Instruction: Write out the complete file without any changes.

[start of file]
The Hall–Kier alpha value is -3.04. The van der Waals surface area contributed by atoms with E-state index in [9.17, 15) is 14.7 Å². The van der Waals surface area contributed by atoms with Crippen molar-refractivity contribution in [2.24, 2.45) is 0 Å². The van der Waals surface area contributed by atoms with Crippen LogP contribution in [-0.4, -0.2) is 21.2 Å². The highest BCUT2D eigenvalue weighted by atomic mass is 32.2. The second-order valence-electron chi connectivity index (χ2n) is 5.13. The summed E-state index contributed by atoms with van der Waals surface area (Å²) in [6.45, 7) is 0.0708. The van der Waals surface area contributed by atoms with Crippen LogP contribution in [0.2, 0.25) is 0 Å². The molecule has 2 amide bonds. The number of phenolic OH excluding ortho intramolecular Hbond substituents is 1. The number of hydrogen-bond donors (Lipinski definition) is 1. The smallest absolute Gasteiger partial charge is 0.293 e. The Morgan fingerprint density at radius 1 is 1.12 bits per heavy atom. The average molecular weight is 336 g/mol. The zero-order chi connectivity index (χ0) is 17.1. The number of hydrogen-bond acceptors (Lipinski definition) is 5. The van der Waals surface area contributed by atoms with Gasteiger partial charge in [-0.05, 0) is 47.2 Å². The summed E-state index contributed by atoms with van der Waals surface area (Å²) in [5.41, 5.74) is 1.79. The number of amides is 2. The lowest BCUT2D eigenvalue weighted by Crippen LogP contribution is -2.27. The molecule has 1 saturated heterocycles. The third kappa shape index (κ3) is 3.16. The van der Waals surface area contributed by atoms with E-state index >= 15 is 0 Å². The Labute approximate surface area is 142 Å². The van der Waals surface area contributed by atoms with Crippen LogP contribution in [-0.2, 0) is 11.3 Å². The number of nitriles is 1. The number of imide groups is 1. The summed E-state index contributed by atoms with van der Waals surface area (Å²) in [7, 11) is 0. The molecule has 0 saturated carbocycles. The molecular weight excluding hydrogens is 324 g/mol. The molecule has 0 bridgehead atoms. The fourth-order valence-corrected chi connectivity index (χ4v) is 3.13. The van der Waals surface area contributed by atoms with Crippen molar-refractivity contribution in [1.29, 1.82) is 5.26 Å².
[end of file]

The Hall–Kier alpha value is -3.04. The van der Waals surface area contributed by atoms with E-state index in [9.17, 15) is 14.7 Å². The van der Waals surface area contributed by atoms with Crippen molar-refractivity contribution in [2.24, 2.45) is 0 Å². The van der Waals surface area contributed by atoms with Crippen LogP contribution in [-0.4, -0.2) is 21.2 Å². The highest BCUT2D eigenvalue weighted by atomic mass is 32.2. The second-order valence-electron chi connectivity index (χ2n) is 5.13. The summed E-state index contributed by atoms with van der Waals surface area (Å²) in [6.45, 7) is 0.0708. The van der Waals surface area contributed by atoms with Crippen LogP contribution in [0.2, 0.25) is 0 Å². The molecule has 2 amide bonds. The number of phenolic OH excluding ortho intramolecular Hbond substituents is 1. The number of hydrogen-bond donors (Lipinski definition) is 1. The smallest absolute Gasteiger partial charge is 0.293 e. The Morgan fingerprint density at radius 1 is 1.12 bits per heavy atom. The average molecular weight is 336 g/mol. The zero-order chi connectivity index (χ0) is 17.1. The number of hydrogen-bond acceptors (Lipinski definition) is 5. The van der Waals surface area contributed by atoms with Gasteiger partial charge in [-0.05, 0) is 47.2 Å². The summed E-state index contributed by atoms with van der Waals surface area (Å²) in [5.41, 5.74) is 1.79. The number of amides is 2. The lowest BCUT2D eigenvalue weighted by Crippen LogP contribution is -2.27. The molecule has 1 saturated heterocycles. The third kappa shape index (κ3) is 3.16. The van der Waals surface area contributed by atoms with E-state index >= 15 is 0 Å². The Labute approximate surface area is 142 Å². The van der Waals surface area contributed by atoms with Crippen LogP contribution in [-0.2, 0) is 11.3 Å². The number of nitriles is 1. The number of imide groups is 1. The summed E-state index contributed by atoms with van der Waals surface area (Å²) in [7, 11) is 0. The molecule has 0 saturated carbocycles. The molecular weight excluding hydrogens is 324 g/mol. The molecule has 0 bridgehead atoms. The fourth-order valence-corrected chi connectivity index (χ4v) is 3.13. The van der Waals surface area contributed by atoms with Crippen molar-refractivity contribution in [1.29, 1.82) is 5.26 Å².